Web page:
Time’s Up calls on supporters to #MuteRKelly over claims of sex abuse

The Women of Color committee within the Time’s Up movement has its sights set on a new target: R. Kelly.

The “I Believe I Can Fly” singer, who has been accused of holding a slew of young girls in alleged “sex cults” in his Chicago and Atlanta-area homes, was the target of a protest Monday called #MuteRKelly, which calls for a boycott of the 51-year-old star and further investigations into the harrowing allegations that have plagued him for years.

“The scars of history make certain that we are not interested in persecuting anyone without just cause,” a statement from the committee read. “With that said, we demand appropriate investigations and inquiries into the allegations of R. Kelly’s abuse made by women of color and their families for over two decades now.”

The statement urged followers to throw their support behind #MuteRKelly, an online campaign that was launched last year by Oronike Odeleye and Kenyette Barnes.

The goal of the campaign is to all but erase Kelly from the airwaves by targeting companies streaming his music and venues hosting his concerts.

The Time’s Up statement directly called on RCA Records, which produces and distributes his music, Ticketmaster, which issues tickets to his shows, Spotify and Apple Music, which offer his music for streaming and the Greensboro Coliseum Complex in North Carolina, which is set to host a show May 11, to cut all ties with the singer.

“The recent court decision against Bill Cosby is one step toward addressing these ills, but it is just a start. We call on people everywhere to join with us to insist on a world in which women of all kinds can pursue their dreams free from sexual assault, abuse and predatory behavior,” the statement read, referring to last week’s verdict that found Cosby guilty of sexual assault.

The organization’s key supporters, including Shonda Rhimes, Ava DuVernay and actress Jurnee Smollett, all shared the open letter on Twitter and expressed their support.

#MeToo founder Tarana Burke also chimed in, sharing a sense of optimism that time might finally be up for Kelly.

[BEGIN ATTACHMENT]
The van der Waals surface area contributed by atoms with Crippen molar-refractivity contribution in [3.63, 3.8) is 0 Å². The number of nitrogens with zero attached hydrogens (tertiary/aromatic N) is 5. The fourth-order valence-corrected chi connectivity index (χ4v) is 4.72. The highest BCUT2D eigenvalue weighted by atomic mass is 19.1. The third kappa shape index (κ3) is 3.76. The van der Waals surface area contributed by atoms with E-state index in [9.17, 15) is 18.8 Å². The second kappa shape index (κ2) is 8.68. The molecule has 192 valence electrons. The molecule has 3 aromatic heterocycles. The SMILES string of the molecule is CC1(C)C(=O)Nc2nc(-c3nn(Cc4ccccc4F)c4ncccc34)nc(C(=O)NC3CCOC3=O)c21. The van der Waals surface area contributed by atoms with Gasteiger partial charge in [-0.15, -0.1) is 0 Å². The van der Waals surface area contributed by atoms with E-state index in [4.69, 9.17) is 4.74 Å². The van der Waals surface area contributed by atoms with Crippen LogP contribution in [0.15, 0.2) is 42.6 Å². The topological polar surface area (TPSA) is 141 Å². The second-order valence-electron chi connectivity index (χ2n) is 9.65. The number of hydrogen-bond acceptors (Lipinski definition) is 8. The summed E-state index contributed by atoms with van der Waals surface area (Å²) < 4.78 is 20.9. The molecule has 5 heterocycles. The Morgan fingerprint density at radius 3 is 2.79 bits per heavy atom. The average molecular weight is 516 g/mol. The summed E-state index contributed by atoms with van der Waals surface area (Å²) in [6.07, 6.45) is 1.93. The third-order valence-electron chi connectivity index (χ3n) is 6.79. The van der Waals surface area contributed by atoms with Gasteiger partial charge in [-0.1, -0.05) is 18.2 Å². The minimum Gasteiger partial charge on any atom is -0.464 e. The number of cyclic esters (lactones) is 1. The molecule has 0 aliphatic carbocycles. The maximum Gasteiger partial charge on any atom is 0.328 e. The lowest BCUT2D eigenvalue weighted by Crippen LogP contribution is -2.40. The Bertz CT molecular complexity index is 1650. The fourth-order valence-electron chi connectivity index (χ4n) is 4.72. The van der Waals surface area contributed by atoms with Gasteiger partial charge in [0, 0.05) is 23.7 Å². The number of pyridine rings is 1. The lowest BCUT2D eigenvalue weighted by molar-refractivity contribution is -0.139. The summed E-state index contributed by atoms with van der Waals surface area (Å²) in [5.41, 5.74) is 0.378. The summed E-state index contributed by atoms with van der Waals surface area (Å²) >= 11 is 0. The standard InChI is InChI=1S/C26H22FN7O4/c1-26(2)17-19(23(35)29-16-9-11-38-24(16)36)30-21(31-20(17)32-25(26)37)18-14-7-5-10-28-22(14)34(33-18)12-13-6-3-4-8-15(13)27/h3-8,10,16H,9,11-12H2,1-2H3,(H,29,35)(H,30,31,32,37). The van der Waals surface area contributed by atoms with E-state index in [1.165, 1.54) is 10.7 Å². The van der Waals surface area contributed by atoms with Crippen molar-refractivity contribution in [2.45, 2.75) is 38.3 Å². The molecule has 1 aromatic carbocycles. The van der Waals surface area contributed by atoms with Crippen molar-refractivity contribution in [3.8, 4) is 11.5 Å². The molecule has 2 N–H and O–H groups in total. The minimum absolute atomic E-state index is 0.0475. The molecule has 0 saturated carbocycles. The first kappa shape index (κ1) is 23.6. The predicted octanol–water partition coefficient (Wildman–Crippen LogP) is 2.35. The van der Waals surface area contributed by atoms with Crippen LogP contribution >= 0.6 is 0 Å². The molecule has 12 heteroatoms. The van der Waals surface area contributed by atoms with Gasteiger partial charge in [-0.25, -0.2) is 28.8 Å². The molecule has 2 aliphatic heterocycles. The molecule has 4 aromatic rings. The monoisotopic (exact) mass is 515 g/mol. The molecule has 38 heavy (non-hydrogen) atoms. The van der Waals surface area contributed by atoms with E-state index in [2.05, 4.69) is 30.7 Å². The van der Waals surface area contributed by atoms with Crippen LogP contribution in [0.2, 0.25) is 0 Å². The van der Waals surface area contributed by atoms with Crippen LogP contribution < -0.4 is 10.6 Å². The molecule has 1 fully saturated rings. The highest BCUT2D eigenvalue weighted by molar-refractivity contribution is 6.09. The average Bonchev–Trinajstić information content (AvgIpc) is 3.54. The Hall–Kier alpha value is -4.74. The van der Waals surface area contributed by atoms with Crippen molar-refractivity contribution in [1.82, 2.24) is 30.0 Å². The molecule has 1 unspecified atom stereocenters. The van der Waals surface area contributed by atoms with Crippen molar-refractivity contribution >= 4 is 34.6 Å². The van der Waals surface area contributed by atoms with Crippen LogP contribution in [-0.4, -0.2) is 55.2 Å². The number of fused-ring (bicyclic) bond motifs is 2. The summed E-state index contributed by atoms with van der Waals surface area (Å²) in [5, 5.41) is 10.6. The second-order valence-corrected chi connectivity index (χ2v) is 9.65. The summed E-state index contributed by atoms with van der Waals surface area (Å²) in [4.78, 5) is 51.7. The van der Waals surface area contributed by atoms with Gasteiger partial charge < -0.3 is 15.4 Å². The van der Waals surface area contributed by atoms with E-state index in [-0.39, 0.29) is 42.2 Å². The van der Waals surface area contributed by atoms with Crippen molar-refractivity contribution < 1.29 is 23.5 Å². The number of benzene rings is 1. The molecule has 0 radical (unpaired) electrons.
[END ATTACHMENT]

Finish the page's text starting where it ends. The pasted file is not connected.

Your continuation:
“This has been a long, hard, fought journey that SO MANY sisters have been on for more than a decade,” Burke wrote on Twitter. “This man is a predator and 100 percent of his victims have been Black and Brown girls. At times it felt like screaming into a well, but thank God for reckoning this coming.”

Kelly, whose real name is Robert Kelly, has long denied all claims against him, though they stretch back decades, to when he married a 15-year-old Aaliyah in 1994.

The union was later annulled, but Kelly came under fire again when video surfaced that appeared to show him having sex with and urinating on a teenage girl. He was acquitted of any child pornography charges in 2008.

Shocking claims against the star bubbled to the surface once again last July, when he was accused of housing multiple young women in his home and controlling all aspects other lives, including what they wore, who they spoke to and their sex lives.

A woman named Kitti Jones, who was in a relationship with the singer for two years, recently detailed her experiences in a BBC Three documentary, and revealed how she watched Kelly groom a 14-year-old girl to be one of his “sex pets.”

“I saw that she was dressed like me, that she was saying the things I’d say and her mannerisms were like mine,” Jones told reporter Ben Zand. “That’s when it clicked in my head that he had been grooming me to become one of his pets. He calls them his pets.”

Earlier this month, Kelly was sued by a woman who claimed the singer tried to groom her for his “sex cult” and infected her with a sexually transmitted disease.

Neither RCA Records, Spotify, Ticketmaster, Apple Music nor the Greensboro Coliseum Complex immediately responded to a request for comment.

Tribune News Service
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Tribune News Service

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